Author: David Churbuck

Cape Codder with an itch to write

0 thoughts on “Racing to the bottom — SEM Seagulls”

  1. Mark,
    These guys aren’t playing the “misspell” game, they are basically conducting risk arbitrage on domain purchases, rolling them up into a network, and leveraging “found” traffic into an SEM/SEO play.

    the misspell swine are in a different league.

  2. It’s all about the content. If these accidental portals have relevant, original content, visitors will stick around. If they’re just link farms, they’re doomed. Content is King, baby!

  3. Right – I forgot to get to that point…the other issue I’ve seen with my kids is that they definitely will try “” or “” – and I’ve got to redirect them to google and be sure that they are 100% supervised when they’re searching. They don’t click a link unless I read the description and approve it.

    When I got home from Indianapolis last week, their machine was blue screened. Turns out Mommy thinks supervising them can be done from the backyard while doing garden chores. I have yet to convince her otherwise, so now the machine is simply locked while I’m not sitting next to it.

    Rob – right on the money – content is king (again) – I tell customers all the time they’ve got to give people a reason to come back, and the best way to do that is to provide new and compelling content on a regular basis. Not everyone is capable of writing good content at the drop of a hat though…

  4. that is a good post from McAllister. I hate to agree, but quality content isn’t enough to pay the bills. I do think the pendulum will swing back at some point, when readers get so overwhelmed with unfiltered junk that they migrate back to trusted sources.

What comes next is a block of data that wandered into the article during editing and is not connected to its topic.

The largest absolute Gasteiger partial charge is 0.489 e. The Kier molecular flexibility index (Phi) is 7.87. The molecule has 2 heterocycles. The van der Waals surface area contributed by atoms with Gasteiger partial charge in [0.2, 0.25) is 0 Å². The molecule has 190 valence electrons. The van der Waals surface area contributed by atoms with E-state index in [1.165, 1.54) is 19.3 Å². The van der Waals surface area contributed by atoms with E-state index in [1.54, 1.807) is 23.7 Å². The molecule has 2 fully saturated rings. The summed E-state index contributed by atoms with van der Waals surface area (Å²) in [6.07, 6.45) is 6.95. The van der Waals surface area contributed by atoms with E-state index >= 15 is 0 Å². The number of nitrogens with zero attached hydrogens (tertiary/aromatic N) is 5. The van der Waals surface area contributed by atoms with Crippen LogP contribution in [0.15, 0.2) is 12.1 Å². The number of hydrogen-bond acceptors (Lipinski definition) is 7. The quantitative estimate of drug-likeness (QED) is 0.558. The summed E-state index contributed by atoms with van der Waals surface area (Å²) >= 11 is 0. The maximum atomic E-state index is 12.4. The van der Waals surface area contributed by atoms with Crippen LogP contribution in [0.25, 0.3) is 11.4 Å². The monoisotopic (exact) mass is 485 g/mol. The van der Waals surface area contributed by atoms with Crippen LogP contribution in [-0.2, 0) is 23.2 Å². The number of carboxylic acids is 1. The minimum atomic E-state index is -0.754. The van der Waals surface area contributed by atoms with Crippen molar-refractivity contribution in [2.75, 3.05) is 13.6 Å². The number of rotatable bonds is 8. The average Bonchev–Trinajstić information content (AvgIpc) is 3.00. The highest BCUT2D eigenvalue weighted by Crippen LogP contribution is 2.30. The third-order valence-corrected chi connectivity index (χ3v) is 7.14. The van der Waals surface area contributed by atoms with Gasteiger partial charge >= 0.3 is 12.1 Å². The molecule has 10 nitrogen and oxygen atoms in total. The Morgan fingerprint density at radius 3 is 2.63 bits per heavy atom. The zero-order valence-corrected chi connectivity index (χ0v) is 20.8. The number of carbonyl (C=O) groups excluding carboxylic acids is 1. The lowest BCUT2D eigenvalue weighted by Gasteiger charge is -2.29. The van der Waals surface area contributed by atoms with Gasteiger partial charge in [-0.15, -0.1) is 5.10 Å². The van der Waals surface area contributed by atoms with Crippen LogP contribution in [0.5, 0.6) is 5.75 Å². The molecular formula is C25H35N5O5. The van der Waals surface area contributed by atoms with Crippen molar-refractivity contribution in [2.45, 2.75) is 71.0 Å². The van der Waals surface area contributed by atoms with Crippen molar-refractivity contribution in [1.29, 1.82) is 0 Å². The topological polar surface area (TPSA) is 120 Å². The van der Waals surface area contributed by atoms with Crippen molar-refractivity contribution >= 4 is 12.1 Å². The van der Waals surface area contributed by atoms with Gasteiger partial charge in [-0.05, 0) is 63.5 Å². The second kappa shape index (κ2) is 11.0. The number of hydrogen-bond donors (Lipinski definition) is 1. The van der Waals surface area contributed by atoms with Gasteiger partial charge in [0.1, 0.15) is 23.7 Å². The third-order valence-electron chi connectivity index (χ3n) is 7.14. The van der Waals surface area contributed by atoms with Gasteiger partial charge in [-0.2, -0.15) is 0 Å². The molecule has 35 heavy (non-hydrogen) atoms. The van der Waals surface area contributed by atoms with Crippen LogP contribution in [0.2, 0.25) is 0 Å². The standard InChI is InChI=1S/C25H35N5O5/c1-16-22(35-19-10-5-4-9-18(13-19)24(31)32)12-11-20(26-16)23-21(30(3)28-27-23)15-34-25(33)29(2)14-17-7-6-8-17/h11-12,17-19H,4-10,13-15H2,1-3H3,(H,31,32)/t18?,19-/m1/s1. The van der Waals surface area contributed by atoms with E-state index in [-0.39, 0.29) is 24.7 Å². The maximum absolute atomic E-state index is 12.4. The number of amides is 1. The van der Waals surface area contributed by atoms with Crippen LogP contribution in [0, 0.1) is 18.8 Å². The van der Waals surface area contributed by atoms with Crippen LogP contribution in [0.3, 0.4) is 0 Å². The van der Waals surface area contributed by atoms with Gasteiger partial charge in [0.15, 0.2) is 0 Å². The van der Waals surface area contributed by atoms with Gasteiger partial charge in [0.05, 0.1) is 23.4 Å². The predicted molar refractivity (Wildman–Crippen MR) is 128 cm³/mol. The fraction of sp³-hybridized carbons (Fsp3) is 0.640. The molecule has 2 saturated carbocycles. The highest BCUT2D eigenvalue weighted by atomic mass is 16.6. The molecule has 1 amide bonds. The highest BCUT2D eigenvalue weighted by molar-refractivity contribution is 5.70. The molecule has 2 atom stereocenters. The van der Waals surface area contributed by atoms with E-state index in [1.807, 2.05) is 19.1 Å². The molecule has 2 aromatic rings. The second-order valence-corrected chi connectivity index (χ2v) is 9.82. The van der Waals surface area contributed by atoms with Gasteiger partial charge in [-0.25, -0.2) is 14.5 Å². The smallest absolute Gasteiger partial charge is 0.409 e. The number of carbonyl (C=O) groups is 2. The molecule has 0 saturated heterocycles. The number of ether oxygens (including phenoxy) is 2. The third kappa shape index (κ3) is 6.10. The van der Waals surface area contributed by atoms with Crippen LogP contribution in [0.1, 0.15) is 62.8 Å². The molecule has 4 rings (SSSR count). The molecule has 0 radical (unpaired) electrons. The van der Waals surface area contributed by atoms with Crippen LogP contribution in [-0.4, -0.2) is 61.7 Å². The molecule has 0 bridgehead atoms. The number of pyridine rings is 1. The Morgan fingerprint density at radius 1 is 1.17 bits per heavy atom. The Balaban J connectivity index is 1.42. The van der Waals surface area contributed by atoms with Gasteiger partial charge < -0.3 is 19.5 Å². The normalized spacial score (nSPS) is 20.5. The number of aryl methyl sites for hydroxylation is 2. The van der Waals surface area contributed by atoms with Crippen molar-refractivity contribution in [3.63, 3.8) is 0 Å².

5. My sense is that these new “souped-up link farms” are playing on a behaviorial pattern from the first generation of power-web users, who were conditioned to just type in when they were looking for something, and they would find it. Everyone I know used to do that all the time, until Google made search more efficient. It’s a combination of behavioral psychology, targeted content and working the current SEO algorythmic weaknesses, where computer engines are not able to discern “quality” content and actual reputable brands.

    As a revenue model, it’s a crafty and somewhat applausable way to work the current systems and online atmosphere, no matter how despicable it may seem. As an editorial brand or an ethical way to make money, it’s certainly questionable. Then again, making scads of money often crosses the ethics line.

    I’m certainly interested in seeing how the Internet evolves and balances the new generation of pure revenue models and those who continue to maintain an atmosphere of editorial and participant integrity.

    This is an issue that those mad-caps in the Gillmor gang are constantly debating. Is it about the user or the corporate strategy? Who will reign?

    If I had my drothers and ran a Web site, but was also trying to make some schwam, I’d have to agree that it’s about the content. But you damn well better have SEO-savvy writers and editors, and an online sales person who “gets” how online revenue works.